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OTTAWA — The EU and Canada are joining forces to protect their companies now that the U.S has opened the door for lawsuits against foreign firms connected to properties Cuba seized from American firms during the Cuban revolution in the 1950s.
EU foreign policy chief Federica Mogherini and Canadian Foreign Minister Chrystia Freeland say the U.S. move “to renege on its longstanding commitment” to avert such legal action “is regrettable.”
Mogherini and Freeland say in a joint statement issued Wednesday they’re “determined to work together to protect the interests” of their companies.
They warn that EU and Canadian laws allow counter-claims against any U.S. lawsuits “so the U.S. decision to allow suits against foreign companies can only lead to an unnecessary spiral of legal actions.”
Earlier this week the Trump administration said it will now allow lawsuits against foreign companies connected to properties seized from American firms during the Cuban revolution, including Canadian businesses.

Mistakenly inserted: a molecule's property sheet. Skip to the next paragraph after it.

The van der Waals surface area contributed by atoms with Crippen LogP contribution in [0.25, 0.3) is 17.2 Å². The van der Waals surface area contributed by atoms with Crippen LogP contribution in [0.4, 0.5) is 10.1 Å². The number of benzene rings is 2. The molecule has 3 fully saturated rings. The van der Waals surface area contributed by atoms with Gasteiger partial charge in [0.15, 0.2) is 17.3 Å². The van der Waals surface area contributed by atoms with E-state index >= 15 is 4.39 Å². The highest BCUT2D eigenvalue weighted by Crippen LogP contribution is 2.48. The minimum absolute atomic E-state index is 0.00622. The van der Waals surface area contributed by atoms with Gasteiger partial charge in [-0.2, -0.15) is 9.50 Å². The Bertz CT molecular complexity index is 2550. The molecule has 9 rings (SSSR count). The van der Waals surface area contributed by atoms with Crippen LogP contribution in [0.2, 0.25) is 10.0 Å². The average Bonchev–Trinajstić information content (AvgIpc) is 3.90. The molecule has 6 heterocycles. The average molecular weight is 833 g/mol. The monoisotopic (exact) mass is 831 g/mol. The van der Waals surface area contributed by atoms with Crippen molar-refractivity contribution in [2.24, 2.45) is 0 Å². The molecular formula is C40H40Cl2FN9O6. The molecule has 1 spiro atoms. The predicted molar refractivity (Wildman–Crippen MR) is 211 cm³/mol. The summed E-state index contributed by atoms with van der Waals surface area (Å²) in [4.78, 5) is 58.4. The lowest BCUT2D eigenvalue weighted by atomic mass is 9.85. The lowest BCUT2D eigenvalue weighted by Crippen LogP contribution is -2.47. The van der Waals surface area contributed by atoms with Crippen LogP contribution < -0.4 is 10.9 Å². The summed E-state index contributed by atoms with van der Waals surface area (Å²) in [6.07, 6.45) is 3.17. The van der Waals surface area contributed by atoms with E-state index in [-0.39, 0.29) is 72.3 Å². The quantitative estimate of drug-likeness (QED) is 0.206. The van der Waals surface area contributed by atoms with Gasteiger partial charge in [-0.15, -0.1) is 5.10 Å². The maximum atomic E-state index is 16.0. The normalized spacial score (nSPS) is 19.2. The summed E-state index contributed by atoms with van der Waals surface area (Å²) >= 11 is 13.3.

The landmark tightening of the U.S. trade embargo on Cuba’s communist government represents a major shift in U.S. foreign policy, one that now could place Canadian mining, tourism and financial services companies at risk in American courts.
U.S. Secretary of State Mike Pompeo says the decision, to take effect early next month, is rooted in Cuba’s ongoing support of Nicolas Maduro’s socialist government in Venezuela.
Canada, its Lima Group allies and the U.S. have all called for Maduro’s ouster and recognize opposition leader Juan Guaido as the interim leader of the beleaguered South American country.
But Canada and its European allies have pushed the Trump administration to continue to suspend use of the dormant Title III section of the 1996 Helms Burton Act, which allows Americans to sue foreign companies linked to Cuban properties that were confiscated after the revolution in 1959.
About one million Canadians vacation in Cuba every year, while countries such as Britain, France and Spain have companies active in rum, cigars and tourism.
The Canadian Chamber of Commerce said recently it was concerned about the potential impact on Canadian companies with operations in Cuba, particularly those in the mining, financial services and tourism sectors.
When the U.S. law came went into force in 1996, then-president Bill Clinton postponed the implementation of Title III; until now, every subsequent president has followed suit, renewing the exemption every six months.
President Donald Trump changed that practice. Last month, the U.S. State Department extended the Title III exemption by only 30 days.